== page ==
The bolded part describes a fourth policy that is as follows:
4. Levy a $100 billion tax on the richest Americans. Pay $9k per child in child benefits. Subject the $9k benefit to a 5% phaseout for family earnings above $50k. Levy a 5% surcharge tax for family earnings above $50k up to $9k of tax.
With policy (4), all Winship has done is taken the universal policy (3), added a 5% phaseout to it, and then used the “revenue” (if we can call it that) from that 5% phaseout to increase the child benefit by $3k. Put differently, in moving from policy (3) to policy (4), Winship increased the EMTR of families over $50k from 5% to 10% and then used that to increase the generosity of the child benefit.
If you look closely, you’ll see this is the exact same thing that happened when we moved from policy (1) to policy (2) in my initial example. All Winship has observed here is that, when you take the universal benefit and add a phaseout to increase the EMTR by 5 percentage points, you can get more revenue to increase the child benefit.
But we can counter his policy (4) with a new policy (5) that looks like this:
5. Levy a $100 billion tax on the richest Americans. Pay $9k per child in child benefits. Levy a 10% surcharge tax for family earnings above $50k up to $9k of tax.
In this new policy (5), all I have done is take his phaseout and turn it into a tax, which is exactly what I did with my policy (3). Policy (5) is EMTR-equivalent to policy (4) just as policy (3) was EMTR-equivalent to policy (2).
When we EMTR-equivalize the policies — such as when we compare policy (3) to policy (2) and compare policy (5) to policy (4) — there is no distributive difference between them. It’s only when we don’t EMTR-equivalize and instead tax-equivalize them — such as when we compare policy (2) to policy (1) and compare policy (4) to policy (3) — that we can generate a difference.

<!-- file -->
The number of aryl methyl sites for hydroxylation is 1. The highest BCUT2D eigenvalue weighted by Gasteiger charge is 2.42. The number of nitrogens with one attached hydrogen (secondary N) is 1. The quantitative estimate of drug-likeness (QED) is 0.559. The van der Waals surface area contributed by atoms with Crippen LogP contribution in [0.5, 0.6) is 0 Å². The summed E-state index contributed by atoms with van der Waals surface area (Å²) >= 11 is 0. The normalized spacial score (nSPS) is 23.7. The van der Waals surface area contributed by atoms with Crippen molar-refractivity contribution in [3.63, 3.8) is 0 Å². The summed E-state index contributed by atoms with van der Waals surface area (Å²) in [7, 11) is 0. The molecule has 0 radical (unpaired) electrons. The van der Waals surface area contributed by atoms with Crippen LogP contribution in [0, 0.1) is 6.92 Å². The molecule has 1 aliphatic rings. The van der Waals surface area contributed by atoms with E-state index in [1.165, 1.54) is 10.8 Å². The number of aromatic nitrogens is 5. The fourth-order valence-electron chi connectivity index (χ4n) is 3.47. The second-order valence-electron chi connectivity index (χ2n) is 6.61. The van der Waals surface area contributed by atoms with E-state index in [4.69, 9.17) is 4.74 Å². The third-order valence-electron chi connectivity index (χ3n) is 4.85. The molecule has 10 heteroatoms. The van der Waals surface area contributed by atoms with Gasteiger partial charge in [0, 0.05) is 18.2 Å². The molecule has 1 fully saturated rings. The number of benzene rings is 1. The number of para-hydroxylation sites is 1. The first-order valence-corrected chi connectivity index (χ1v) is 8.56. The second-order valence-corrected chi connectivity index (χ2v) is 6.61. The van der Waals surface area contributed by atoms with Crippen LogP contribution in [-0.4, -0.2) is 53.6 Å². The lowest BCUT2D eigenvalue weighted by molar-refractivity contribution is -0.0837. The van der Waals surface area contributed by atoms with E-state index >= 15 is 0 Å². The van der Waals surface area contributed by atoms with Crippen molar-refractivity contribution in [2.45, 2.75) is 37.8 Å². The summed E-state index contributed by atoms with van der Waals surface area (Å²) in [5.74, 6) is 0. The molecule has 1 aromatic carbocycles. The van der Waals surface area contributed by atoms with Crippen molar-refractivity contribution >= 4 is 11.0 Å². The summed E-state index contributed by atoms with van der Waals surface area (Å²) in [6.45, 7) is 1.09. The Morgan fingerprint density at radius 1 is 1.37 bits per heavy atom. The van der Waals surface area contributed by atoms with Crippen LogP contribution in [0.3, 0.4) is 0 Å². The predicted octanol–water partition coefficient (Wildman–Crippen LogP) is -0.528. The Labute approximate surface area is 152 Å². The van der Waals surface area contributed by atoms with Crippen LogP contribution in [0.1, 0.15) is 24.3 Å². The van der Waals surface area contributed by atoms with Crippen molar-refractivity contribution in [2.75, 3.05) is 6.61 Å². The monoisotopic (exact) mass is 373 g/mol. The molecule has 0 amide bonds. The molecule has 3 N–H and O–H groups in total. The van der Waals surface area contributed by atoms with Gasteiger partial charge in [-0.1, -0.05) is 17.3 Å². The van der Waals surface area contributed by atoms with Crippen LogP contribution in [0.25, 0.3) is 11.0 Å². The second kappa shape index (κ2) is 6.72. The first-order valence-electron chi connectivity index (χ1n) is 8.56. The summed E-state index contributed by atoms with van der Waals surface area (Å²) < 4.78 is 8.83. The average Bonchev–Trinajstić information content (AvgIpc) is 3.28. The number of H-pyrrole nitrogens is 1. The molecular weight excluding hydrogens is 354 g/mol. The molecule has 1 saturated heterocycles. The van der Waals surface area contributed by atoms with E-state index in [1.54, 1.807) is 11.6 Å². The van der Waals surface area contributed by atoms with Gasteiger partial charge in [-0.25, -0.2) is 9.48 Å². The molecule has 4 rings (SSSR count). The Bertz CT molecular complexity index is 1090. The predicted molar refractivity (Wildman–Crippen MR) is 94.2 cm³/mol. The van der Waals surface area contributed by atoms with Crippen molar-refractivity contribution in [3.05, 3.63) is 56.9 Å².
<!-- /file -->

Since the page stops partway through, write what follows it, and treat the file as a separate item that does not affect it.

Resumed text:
We can go in circles on this all day of course. To counter my policy (5), Winship could propose a policy (6) which is just my policy (5) with a 5% phaseout added, at which point I will propose policy (7), which is just his policy (6) with the phaseout replaced by a tax.
But what this round-and-round just keeps showing is what I have said already twice in this post, which is:
- When we compare EMTR-equivalized policies, there is no distributive difference between means-tested and universal benefits.
- When we compare policies that are tax-equivalized but where the means-tested benefit has a higher EMTR, the means-tested benefit comes out on top.
- Therefore, the only reason means-tested benefits appear to come out on top is due to the fact that the national accountant’s definition of “tax” counts regular taxes as tax, but does not count phaseouts as tax. The means-tester therefore is succeeding in the debate only by implementing their EMTR increases in phaseouts that, though they are economically equivalent to taxes, are nevertheless not accounted that way in the official bookkeeping.
I’ve already explained to Winship many times that the whole thing is just EMTR-equivalization v. tax-equivalization. He insists that it is not and yet in this very blog post, his response is simply to insist that we should compare two policies that are tax-equivalent but not EMTR-equivalent. I don’t know what else can be done to get through to him.